Police: Mother left 2-year-old daughter to starve and freeze to death in Decatur home

Police: Mother left 2-year-old daughter to starve and freeze to death in Decatur home

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DECATUR — Police accuse a Decatur mother, Twanka L. Davis, of leaving her 2-year-old daughter to starve and freeze to death amid filthy, rodent-infested conditions in their home, according to a sworn affidavit.

The affidavit states that Davis was arrested Wednesday afternoon and booked on preliminary charges of murder, involuntary manslaughter and endangering the life and health of a child. Preliminary charges are subject to review by the Macon County State Attorney’s Office.

The child was taken from her mother in 2018 during an investigation of child abuse and placed in foster care, police said. She was returned to her mother in August.

“DCFS is investigating allegations of abuse and neglect in this case. We have had prior contact based on previous allegations of abuse and neglect," said Jimmie Whitelow, a spokesman for the Illinois Department of Children and Family Services, speaking Thursday evening. He would not answer any further questions about the family's history with DCFS. 

Decatur Ambulance Service personnel said they found the body of Ta'Naja Barnes wrapped in a soiled blanket that smelled of urine after police were sent to the home in the 1800 block of East North Street at 7:48 a.m. Monday to investigate an unresponsive child, according to the affidavit. 

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“Medical staff indicated the core temperature of the child was so low it would not register on their device,” police officer James Wrigley said in the affidavit. “Officers on scene at the residence documented the overwhelming smell of urine, feces and rotten food/garbage. Officers documented the temperature on the thermostat inside the residence registered at 45 degrees.”

Wrigley said the thermostat was actually set to 75 degrees, and the temperature in the home rose while police were there.

Ta'Naja Barnes was pronounced dead at the emergency room of HSHS St. Mary’s Hospital at 8:06 a.m. Monday. Wrigley said an autopsy was performed Tuesday, and the “preliminary findings were physical neglect, malnourishment, dehydration and cold exposure.” He said the child’s weight was just 21 pounds.

While she was in foster care in July, Ta'Naja was seen by a doctor. She weighed 25.8 pounds at the time, Wrigley wrote. 

Wrigley said Davis, 21, and her 25-year-old boyfriend have a 1-year-old son that is also the boyfriend's child. He slept in his parents bedroom where there was a heater that had been in Ta'Naja’s room; Wrigley said Davis told police she had removed the heater on Sunday and placed it in her bedroom to replace one that was broken.

“Twanka admitted that she routinely turns the heat off in the residence at night and had turned it off on Saturday and Sunday evening,” said Wrigley. “Twanka admitted she would not stay in temperatures in the 30s and 20s for a long time period of time because she would freeze to death.”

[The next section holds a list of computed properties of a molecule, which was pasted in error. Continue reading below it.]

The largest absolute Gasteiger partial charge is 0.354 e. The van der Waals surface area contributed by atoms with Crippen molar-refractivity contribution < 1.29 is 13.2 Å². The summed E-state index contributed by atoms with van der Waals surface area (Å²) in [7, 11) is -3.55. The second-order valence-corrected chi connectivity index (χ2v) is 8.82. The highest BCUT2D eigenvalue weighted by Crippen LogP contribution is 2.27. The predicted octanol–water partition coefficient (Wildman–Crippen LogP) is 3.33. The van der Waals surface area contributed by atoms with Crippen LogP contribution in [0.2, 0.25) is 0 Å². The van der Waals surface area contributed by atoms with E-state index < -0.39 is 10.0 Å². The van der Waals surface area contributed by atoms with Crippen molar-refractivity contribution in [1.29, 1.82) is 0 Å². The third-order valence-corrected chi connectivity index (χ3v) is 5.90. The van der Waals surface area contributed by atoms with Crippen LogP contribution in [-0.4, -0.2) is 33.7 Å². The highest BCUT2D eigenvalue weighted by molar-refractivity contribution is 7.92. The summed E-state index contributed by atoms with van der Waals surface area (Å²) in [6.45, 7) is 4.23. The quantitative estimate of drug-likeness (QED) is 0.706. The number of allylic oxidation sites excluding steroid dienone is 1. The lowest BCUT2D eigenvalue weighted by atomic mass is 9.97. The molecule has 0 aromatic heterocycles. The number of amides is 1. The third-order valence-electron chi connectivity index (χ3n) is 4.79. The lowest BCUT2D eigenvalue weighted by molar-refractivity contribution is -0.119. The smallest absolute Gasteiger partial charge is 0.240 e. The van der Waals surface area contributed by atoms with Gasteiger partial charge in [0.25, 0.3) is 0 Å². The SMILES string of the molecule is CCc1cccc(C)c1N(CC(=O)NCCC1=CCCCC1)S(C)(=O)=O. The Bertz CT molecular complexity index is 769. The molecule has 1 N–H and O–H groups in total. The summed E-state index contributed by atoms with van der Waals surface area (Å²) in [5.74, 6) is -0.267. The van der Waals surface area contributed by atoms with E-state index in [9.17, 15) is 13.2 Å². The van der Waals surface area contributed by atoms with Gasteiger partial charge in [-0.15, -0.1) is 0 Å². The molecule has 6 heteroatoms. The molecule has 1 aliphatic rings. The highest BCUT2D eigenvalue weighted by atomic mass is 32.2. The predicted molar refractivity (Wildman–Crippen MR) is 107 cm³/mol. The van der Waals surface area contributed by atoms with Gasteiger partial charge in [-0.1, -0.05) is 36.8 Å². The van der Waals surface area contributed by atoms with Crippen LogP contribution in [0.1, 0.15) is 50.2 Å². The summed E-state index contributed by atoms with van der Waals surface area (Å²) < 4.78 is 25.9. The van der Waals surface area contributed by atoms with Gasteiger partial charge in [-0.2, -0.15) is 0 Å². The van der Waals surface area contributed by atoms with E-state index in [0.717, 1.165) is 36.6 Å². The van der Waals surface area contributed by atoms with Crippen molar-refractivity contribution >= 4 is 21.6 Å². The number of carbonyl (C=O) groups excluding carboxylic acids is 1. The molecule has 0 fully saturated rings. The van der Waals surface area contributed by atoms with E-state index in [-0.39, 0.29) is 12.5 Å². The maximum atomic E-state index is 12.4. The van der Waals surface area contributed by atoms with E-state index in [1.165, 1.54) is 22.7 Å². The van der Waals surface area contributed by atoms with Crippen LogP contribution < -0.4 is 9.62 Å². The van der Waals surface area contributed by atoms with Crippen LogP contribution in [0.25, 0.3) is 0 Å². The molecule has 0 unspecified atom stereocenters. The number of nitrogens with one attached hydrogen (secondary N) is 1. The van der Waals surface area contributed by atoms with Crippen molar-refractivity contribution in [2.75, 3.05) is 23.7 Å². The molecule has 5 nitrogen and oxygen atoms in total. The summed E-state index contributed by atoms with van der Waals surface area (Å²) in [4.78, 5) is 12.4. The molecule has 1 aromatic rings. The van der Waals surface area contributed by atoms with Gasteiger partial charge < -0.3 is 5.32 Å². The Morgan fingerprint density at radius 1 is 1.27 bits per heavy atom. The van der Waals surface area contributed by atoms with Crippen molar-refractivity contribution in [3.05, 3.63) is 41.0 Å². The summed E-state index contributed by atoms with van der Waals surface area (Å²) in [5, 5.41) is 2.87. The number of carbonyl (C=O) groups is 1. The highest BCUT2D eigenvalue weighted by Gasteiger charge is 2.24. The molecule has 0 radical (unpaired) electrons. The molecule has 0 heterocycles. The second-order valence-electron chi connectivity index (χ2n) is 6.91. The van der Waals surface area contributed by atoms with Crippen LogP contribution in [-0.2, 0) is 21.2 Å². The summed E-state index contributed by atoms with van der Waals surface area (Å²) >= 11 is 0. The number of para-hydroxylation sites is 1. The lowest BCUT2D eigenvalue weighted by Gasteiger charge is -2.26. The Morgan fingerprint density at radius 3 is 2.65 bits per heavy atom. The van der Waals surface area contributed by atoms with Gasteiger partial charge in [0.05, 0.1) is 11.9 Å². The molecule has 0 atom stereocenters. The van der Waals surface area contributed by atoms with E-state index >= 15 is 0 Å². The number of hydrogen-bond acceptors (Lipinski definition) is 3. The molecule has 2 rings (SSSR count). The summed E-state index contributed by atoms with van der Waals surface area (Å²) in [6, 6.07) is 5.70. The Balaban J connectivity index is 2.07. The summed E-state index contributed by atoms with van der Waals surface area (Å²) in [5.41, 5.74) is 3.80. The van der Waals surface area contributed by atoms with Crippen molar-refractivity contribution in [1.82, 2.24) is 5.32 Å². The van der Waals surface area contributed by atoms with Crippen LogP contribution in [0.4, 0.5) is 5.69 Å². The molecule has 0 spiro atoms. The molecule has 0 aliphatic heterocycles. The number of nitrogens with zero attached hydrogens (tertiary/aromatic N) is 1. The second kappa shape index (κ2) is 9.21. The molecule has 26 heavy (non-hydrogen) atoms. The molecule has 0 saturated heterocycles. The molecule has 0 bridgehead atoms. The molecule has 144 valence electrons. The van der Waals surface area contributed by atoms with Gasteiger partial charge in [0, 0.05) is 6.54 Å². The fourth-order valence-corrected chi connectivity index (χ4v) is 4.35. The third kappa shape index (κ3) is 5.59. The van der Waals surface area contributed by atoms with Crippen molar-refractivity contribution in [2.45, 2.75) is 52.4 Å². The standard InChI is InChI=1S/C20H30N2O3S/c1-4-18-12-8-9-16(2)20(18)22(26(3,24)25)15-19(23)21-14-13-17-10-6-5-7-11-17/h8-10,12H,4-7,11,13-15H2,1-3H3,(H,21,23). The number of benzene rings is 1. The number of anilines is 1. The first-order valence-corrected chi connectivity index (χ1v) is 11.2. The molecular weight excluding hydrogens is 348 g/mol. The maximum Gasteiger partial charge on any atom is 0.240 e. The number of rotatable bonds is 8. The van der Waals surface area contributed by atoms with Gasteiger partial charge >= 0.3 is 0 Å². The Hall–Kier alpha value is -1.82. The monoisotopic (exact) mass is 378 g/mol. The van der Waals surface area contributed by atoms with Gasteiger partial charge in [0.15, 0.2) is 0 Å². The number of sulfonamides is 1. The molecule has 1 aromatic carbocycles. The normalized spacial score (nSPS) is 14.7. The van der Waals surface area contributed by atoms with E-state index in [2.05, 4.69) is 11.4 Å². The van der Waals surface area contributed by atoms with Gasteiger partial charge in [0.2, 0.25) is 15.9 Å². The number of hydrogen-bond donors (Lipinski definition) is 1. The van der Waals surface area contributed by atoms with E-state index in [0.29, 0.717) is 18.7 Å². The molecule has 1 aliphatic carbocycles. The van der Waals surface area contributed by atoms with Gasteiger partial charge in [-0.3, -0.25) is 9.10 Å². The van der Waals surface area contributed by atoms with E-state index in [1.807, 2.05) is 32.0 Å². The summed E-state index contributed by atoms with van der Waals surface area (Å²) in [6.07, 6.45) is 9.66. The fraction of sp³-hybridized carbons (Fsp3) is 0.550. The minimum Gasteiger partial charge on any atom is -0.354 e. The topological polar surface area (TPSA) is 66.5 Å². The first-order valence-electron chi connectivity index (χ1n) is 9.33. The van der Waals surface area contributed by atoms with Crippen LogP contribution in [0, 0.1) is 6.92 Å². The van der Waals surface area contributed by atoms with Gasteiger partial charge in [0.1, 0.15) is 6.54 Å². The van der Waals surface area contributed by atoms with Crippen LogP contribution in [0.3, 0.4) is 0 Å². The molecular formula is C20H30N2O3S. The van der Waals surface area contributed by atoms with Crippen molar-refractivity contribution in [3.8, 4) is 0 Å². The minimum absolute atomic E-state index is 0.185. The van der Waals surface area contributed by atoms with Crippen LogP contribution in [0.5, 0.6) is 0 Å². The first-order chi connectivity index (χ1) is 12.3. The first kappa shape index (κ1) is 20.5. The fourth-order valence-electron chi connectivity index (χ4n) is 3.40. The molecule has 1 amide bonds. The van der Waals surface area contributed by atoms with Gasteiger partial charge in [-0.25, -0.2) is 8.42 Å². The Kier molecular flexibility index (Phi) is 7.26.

Wrigley said the low temperature on Sunday, the day before Ta'Naja’s body was found, had a high of 32 and a low of 20 degrees.

Documenting further the conditions in the house, Wrigley said Ta'Naja was kept in a bedroom bare of furniture except for a toddler bed with no sheets or blankets. In the middle of the room, littered with rodent feces, was an empty two-liter bottle and a empty half-pint vodka bottle which Davis said she had used to give her daughter water.

Davis is quoted as telling police she had given Ta'Naja a meal of red beans, rice and chicken around 7 p.m. Sunday, the last time she had seen her. “Twanka explained that she told Ta'Naja to eat her dinner and Ta'Naja had told Twanka ‘no.’ Twanka advised she noticed Ta'Naja had not eaten her lunch.”


The mother told police she had next checked on her daughter at 7:30 a.m. Monday, finding her lying on the floor uncovered. “Twanka advised she shook Ta'Naja who was unresponsive, and then she called 911.”

Wrigley described living conditions in the house as appalling, with the stench of garbage and urine throughout. The only bathroom had a toilet filled to the brim “with a dark brown colored liquid” and the plumbing to the kitchen sink was disconnected. Signs of rodent and insect infestation were everywhere.

The couple's son was removed from the house and placed in protective custody. Wrigley noted he weighed 28 pounds and is one year and two months younger than his half-sister.

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Questioned about the neglect and death of her daughter, Davis said she gave her food “but doesn’t control if she eats it ... Twanka accepted no responsibility for the death of her child,” said Wrigley.

Davis remained held in the Macon County Jail Thursday night in lieu of posting $1 million bail. She is due to appear in Macon County Circuit Court Feb. 21. 

Court records show that Davis and her boyfriend are also litigants in an ongoing case involving the city of Decatur.

Amy Waks, assistant corporation counsel for the city, said the couple has violated city ordinance by failing to have trash collection service active for their North Street home.

She said the city has filed a petition for the court to enforce an administrative judgment that requires Davis and her boyfriend to obtain garbage service and to pay related fines and fees within a certain period.

Records show the city case was opened Oct. 31. The couple is due to appear in court for that case on Feb. 27. 

Photos: 2018-19 McLean County jail mugshots

Contact Tony Reid at (217) 421-7977. Follow him on Twitter: @TonyJReid


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